Her crowded trophy case already includes a half-dozen Emmys, multiple Golden Globes, a Peabody, a Kennedy Center Honor and its Mark Twain Prize for Humor and the Presidential Medal of Freedom. She also has a star on the Hollywood Walk of Fame, has been nominated for a Tony twice, and in 2013, the City of Los Angeles named the intersection of Highland & Selma after her. And tonight during the 2016 SAG Awards, comedy legend Carol Burnett received one more honor: her Life Achievement Award.
Burnett was visibly moved by the accolades given to her, and spoke at length about how her career came together, and the work that went into making her most famous project happen. “When I got my variety show, one of the major things I wanted to do, and I loved doing, was our take off of movies,” she said. “This time we had costumes designed by the brilliant Bob Mackie, a full orchestra… in essence we mounted a musical comedy revue every week, and oh god we had fun.”
Burnett also spoke about the push-back from the network about the show she wanted to make, noting how they wanted “a half-hour sitcom called Here’s Agnes.” Joking that “comedy variety is a man’s game, she paid tribute to her former The Carol Burnett Show collaborators. “The brilliant Harvey Korman, Vickie Lawrence, Lyle Waggoner, and Tim Conway. Their comedic chops made it all work, and I was able to do what I did because of what they brought to the table. Not only their talent, but their love.”
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“I’m so glad we had this time together,” said Burnett at the end of her acceptance speech, and it was clear the feeling was mutual.
The creator and star of the seminal variety comedy series The Carol Burnett Show, which ran for 11 seasons before ending in 1978, Burnett’s work on the show influenced generations of female comics. Among them, three-time Golden Globe hosts and Saturday Night Live veterans Tina Fey and Amy Poehler, who presented the award to her. “Carol has been such a huge part of all of our lives for the past 50 years, from her Broadway debut… to 11 glorious seasons of her smash hit variety show,” said Poehler, who then joked “right up until this year’s unauthorized biopic Carol, about her friendship with Julie Andrews.” This got big laughs from the crowd and even appeared to make Burnett blush, and of course Fey pretend-corrected her.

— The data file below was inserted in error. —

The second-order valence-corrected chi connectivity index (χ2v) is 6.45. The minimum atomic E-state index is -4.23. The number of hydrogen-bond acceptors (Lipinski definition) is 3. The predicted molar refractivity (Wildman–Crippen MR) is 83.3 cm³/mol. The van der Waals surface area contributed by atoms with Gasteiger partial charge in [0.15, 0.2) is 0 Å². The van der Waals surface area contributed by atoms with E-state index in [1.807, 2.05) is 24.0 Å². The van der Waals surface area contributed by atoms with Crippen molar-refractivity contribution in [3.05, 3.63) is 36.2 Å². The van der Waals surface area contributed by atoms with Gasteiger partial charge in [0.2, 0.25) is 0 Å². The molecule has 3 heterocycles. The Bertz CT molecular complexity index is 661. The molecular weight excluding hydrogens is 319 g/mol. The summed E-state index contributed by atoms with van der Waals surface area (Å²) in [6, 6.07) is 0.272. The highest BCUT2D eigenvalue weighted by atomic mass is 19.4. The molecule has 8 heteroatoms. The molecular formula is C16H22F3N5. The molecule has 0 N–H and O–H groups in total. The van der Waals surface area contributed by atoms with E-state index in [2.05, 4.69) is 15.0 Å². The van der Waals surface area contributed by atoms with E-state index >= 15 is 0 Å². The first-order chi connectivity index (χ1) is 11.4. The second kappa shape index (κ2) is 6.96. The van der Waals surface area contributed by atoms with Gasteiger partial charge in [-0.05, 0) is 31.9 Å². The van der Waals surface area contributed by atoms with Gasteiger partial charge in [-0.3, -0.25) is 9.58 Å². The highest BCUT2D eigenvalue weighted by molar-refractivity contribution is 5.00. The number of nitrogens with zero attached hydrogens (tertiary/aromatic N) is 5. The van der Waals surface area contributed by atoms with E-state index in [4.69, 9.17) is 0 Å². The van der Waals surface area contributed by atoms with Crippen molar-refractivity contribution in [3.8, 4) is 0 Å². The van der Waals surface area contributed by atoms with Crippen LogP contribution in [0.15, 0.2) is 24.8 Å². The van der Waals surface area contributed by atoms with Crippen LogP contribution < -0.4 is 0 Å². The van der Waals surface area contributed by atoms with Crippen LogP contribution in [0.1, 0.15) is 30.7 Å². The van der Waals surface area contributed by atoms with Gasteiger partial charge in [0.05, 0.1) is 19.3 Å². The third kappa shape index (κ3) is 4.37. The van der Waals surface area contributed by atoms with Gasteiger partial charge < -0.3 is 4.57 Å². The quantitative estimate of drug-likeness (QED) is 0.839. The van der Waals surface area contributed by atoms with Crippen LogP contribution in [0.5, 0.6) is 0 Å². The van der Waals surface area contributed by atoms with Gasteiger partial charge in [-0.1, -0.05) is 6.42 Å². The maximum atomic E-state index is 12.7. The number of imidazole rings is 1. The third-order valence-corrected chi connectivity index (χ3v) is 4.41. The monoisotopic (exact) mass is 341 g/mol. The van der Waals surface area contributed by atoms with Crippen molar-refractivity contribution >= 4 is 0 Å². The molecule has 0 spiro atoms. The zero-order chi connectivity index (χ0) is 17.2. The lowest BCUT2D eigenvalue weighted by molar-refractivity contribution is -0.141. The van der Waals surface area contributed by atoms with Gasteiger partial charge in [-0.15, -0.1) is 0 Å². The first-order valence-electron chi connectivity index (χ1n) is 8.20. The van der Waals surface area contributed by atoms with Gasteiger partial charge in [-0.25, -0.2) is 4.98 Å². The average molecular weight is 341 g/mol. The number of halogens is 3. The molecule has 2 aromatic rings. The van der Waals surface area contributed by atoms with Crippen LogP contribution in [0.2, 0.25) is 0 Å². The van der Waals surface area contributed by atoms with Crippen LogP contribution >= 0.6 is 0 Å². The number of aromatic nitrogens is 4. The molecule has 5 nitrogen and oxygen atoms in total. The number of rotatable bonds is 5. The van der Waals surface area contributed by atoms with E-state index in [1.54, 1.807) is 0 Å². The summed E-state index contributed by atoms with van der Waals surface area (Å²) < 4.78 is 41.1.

Joking that Burnett’s many awards over the years gave her “the coveted EGOTMFF,” Poehler went on about how much more difficult comedy is than drama and added “the point is, Carol is better than all of us. We’re gonna give her a prize for it.”
“We both grew up watching The Carol Burnett Show,” said Fey. Besides seeing how funny she was and how beautiful she was, she was also the boss and it was her show.” That, said Fey, made her realize “we could get paid to make comedy with our friends and also be their boss.”
“We watched Carol with our moms and our moms taught us 90% of what we needed to be the women we are today,” added Poehler. “And the other 10% is Carol.”
Burnett followed The Carol Burnett Show with key roles in classic films like Annie, as well as plenty of TV work, including recurring roles on Hot In Cleveland, Glee and as Steve McGarrett’s Aunt Deb on Hawaii Five-O. She also appeared on such series as the successful Burnett Show spinoff Mama’s Family, Mad About You — winning an Emmy for her guest gig — and All My Children, along with a pair of short-lived variety shows in the early 1990s. To this day she’s frequently ranked as one of the funniest women ever to work in American entertainment.
The SAG Life Achievement Award is presented each year to an actor who fosters the “finest ideals of the acting profession.”
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